After the French election, a photo circulated the internet of three portraits stitched together: France’s young and handsome Emmanuel Macron; Canada’s political Prince Charming, Justin Trudeau; and from the United States, a scowling, red-faced Donald Trump. One American commenter wrote, “This is so unfair.”
Though it was meant as a joke, it highlighted how much importance is placed on a leader’s appearance and likability. It’s easy to write off charisma as a superficial quality—Trudeau’s detractors say his good looks and easy charm distract citizens from his actual leadership. Yet, studies have proven that charisma isn’t necessarily only a distraction from good leadership; according to scholars Robert J. House, William D. Spangler, and James Woycke, charisma is in fact an integral element of good leadership.
Both Macron and Trudeau are less experienced than their predecessors, but had a significant edge over competitors because of their attractiveness, charm, and energy. Great historical leaders carried countries through crises largely because of their personalities. Lincoln, Churchill, Gandhi, and Mao aren’t remembered just for strategic decisions, if they’re remembered for them at all. House et al. note that these leaders are remembered largely because of their innate ability to inspire others to follow them:
…charismatic leaders have an ability to understand and build on the needs, values, and hopes of their followers. They conceive and articulate visions and goals that motivate their followers toward collective action rather than self-interest. Thus, charismatic leaders generally use their power for the good of the collective rather than their personal good.
A heady dose of charisma allows leaders to squeeze the maximum efficiency from their administration, to give hope to communities, to inspire collective action and to unite divided ideologies.
The charismatic relationship consists of specific types of follower responses. These include performance beyond expectations; changes in the fundamental values and beliefs of followers; devotion, loyalty, and reverence toward the leader; a sense of excitement and enthusiasm; and a willingness on the part of subordinates to sacrifice their own personal interests for the sake of a collective goal.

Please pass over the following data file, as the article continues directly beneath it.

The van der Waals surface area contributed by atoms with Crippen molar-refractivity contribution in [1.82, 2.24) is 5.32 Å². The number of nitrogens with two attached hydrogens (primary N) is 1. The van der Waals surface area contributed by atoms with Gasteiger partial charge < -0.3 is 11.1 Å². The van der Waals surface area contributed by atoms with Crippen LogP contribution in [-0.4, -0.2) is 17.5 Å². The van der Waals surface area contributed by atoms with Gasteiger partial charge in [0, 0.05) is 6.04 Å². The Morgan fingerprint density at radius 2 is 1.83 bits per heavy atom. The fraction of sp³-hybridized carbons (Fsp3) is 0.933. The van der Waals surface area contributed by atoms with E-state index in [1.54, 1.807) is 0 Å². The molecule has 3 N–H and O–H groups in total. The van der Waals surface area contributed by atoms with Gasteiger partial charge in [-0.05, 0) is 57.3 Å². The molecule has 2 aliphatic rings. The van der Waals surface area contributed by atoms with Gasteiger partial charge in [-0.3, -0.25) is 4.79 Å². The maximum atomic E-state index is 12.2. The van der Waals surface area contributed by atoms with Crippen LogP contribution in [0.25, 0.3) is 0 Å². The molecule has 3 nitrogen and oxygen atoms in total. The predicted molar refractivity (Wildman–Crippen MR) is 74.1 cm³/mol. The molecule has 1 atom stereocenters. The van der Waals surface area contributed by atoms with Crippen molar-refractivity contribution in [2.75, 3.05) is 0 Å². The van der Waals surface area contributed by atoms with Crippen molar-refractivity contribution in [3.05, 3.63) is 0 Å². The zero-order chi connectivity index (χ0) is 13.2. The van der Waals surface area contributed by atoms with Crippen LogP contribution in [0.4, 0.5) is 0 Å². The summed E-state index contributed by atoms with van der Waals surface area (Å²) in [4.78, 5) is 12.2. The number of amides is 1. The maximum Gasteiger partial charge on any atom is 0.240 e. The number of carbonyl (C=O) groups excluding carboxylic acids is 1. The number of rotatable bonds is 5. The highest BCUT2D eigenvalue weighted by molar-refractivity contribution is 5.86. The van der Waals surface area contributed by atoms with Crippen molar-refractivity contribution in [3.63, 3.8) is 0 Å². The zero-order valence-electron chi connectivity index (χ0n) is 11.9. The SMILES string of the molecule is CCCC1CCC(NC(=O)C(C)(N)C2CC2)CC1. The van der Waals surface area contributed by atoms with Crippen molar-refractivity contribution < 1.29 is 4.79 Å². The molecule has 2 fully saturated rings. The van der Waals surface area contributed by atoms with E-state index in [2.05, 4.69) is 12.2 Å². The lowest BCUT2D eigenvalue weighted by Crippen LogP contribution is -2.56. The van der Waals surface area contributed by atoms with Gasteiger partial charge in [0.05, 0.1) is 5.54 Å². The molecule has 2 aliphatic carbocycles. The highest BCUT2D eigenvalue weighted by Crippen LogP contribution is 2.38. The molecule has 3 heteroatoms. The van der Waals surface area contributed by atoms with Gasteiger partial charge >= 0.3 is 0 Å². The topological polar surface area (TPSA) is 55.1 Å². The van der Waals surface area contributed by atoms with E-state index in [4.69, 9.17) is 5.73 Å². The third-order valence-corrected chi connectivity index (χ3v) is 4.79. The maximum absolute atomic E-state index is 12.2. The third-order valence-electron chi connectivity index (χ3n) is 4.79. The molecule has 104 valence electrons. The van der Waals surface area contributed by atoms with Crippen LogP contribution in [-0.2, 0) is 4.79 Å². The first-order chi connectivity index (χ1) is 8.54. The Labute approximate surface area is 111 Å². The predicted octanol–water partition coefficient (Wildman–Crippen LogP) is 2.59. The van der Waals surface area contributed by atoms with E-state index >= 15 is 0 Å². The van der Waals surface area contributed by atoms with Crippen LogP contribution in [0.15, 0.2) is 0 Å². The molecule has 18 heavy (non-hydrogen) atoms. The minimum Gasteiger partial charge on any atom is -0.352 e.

This sounds powerful, and indeed, the cult of the personality can be dangerous if taken too far. Charisma isn’t, however, a free pass for leaders to act as they please. “Pure charisma is acquired through achievement and has to be achieved over and over again by the leader,” write House et al. (Macron is learning this the hard way, as his bold reforms are irritating both the left and the right, and his approval ratings are diving. Once the rebel darling of France, he’s now under fire for spending too much on cosmetics.)
Nonetheless, the world’s current problems are as sociological and psychological as they are logistical. Leaders need to be as good with people as they are with policy if they’re to do any more than simply survive their tenure.
“Modern organizations need cohesion, inspiration, and basic values,” write House et al. “Effective leaders provide these through their own values, their personal example, their enthusiasm, and their confidence in themselves and in others. They are effective because they are charismatic.”